The last 36 hours in Thailand have been surreal. Not to sound ancient, but it is amazing that after 30 hours of being awake and traveling one can find themselves across the world riding through Bangkok in the dark - noticing things like highways fighting a battle against world foliage domination and experiencing a kind of warmth not felt before - one that keeps people sitting outside into the wee hours of night, drinking around tables, listening to music, while children play, beside shacks and gas stations and markets and stop lights.
Everything is new. (Except the signs for 7-11, Amway and Dunkin' Donuts). At this point I can only observe, smile and wonder in awe, where am I? Yet one thing that keeps popping into my blissed out and perhaps overly tired mind is: Does affording air conditioning really make a life better, happier? I'm happy to be 95 degrees warm. Beer over ice tastes so good. And my perspective on what's important here and at home is fueling some good studio time.
Details of Patterns, Colors & Textures:
I took a break from my weekly blog over the Spring, Summer and early Fall to work on a project called Limited Edition - a space for young artists, writers and makers located in Downtown Petoskey, MI. It is difficult to sum up what that experience meant to our little community of emerging creatives and to me personally in a few sentences. But if you're interested in learning more, click on the link above to our website to read all about it.
Meanwhile, here are a couple sketches and new paintings I've been working on over the last few months:
In a week I'm heading to rural Thailand for a two-week artist residency. I'll be given a room, shared studio space and a bicycle, with no other expectations or requirements. My goal is to participate in everything that I can, explore daily by foot and bicycle, sketch, teach school kids, cook with families and perhaps farm. Sam Rit is located 4 hours NE of Bangkok by car and has a population of 670. Their main source of income is agriculture - sugar, rice and tapioca. No one in the village speaks English, with the exception of one or two people who work at the residency program...and that's what I know. It's been several years since I left the country and I've never been to Asia before. This will be the most exotic place I've been - I'm excited, thankful and eager to see where my work goes as a result of this experience. Laa gawn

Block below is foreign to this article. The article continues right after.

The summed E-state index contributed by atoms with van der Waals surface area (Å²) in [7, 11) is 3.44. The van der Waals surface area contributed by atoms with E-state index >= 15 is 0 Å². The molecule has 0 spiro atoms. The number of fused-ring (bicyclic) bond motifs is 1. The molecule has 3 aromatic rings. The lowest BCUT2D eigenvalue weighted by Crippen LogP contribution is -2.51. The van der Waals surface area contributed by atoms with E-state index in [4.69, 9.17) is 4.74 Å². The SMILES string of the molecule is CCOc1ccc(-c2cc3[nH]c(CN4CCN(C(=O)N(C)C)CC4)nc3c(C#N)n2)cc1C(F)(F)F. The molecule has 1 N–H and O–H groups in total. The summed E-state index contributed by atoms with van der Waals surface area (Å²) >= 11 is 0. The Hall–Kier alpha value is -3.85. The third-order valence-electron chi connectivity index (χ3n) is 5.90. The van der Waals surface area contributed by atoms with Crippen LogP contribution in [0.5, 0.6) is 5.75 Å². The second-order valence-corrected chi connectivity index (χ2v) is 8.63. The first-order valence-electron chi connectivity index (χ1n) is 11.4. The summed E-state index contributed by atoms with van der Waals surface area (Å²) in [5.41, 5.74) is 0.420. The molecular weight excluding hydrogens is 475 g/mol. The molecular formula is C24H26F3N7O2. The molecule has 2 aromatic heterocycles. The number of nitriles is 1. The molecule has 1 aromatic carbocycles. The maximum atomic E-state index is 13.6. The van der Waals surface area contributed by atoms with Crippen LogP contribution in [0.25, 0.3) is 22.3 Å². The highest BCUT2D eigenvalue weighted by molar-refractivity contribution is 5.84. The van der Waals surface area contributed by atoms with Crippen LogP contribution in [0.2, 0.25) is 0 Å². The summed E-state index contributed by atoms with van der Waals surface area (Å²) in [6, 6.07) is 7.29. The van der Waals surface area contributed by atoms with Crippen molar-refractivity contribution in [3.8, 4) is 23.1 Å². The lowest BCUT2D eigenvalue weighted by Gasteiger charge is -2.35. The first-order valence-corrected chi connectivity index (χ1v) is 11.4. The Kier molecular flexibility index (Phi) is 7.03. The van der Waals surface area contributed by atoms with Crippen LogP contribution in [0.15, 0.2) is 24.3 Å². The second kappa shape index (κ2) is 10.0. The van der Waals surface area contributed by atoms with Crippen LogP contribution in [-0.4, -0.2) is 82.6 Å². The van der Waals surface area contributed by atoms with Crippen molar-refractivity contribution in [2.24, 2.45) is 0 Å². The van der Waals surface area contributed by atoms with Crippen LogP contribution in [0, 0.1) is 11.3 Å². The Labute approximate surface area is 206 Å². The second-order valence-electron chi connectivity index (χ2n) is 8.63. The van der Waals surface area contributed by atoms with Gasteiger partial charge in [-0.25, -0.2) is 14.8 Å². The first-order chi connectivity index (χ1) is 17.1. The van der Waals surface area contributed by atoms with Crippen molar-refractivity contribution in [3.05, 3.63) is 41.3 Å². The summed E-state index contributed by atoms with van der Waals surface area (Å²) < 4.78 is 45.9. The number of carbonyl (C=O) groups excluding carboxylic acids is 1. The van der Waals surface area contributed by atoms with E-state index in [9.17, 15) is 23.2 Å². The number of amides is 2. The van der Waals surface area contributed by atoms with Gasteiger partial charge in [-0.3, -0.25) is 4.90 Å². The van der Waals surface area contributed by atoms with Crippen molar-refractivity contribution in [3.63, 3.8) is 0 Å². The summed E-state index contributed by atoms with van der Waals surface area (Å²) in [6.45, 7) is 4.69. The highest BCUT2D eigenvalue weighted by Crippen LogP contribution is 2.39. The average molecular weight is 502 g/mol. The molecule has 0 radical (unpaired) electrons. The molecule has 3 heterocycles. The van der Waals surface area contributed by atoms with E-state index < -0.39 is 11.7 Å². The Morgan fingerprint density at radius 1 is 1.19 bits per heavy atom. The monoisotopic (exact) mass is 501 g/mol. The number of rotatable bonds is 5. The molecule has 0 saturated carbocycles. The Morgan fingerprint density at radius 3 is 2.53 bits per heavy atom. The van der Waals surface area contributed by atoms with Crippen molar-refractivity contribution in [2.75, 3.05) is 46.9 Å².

I'm excited to work with Zoe Marshall-Rashid of ZoeDance this summer as we offer two Art & Movement Camps in July for children ages 4-6 & 6-8. To learn more and to sign up, visit: ZoeDance. While you're there check out some of Zoe's private and group classes for adults, she is a talented dancer and teacher and Petoskey is lucky to have her.
We're excited to announce that Limited Edition was chosen as a grant recipient from the Michigan Council on Arts & Cultural Affairs for $2400! Thanks to these monies and the generous pledges from our Kickstarter Campaign we'll be able to rent a space and host some fun workshops and events throughout the Summer!
Meanwhile, we are hard at work gathering young emerging creatives to be a part of our space as we plan our schedule of workshops and happenings. I had the chance to speak to the Art and English classes at Petoskey High School, as well as the Art classes at North Central Michigan College this week. I was inspired by the creativity of the students and their teachers - we're lucky to have these passionate and engaging educators in our community and look forward to the participation of some of these students this Summer!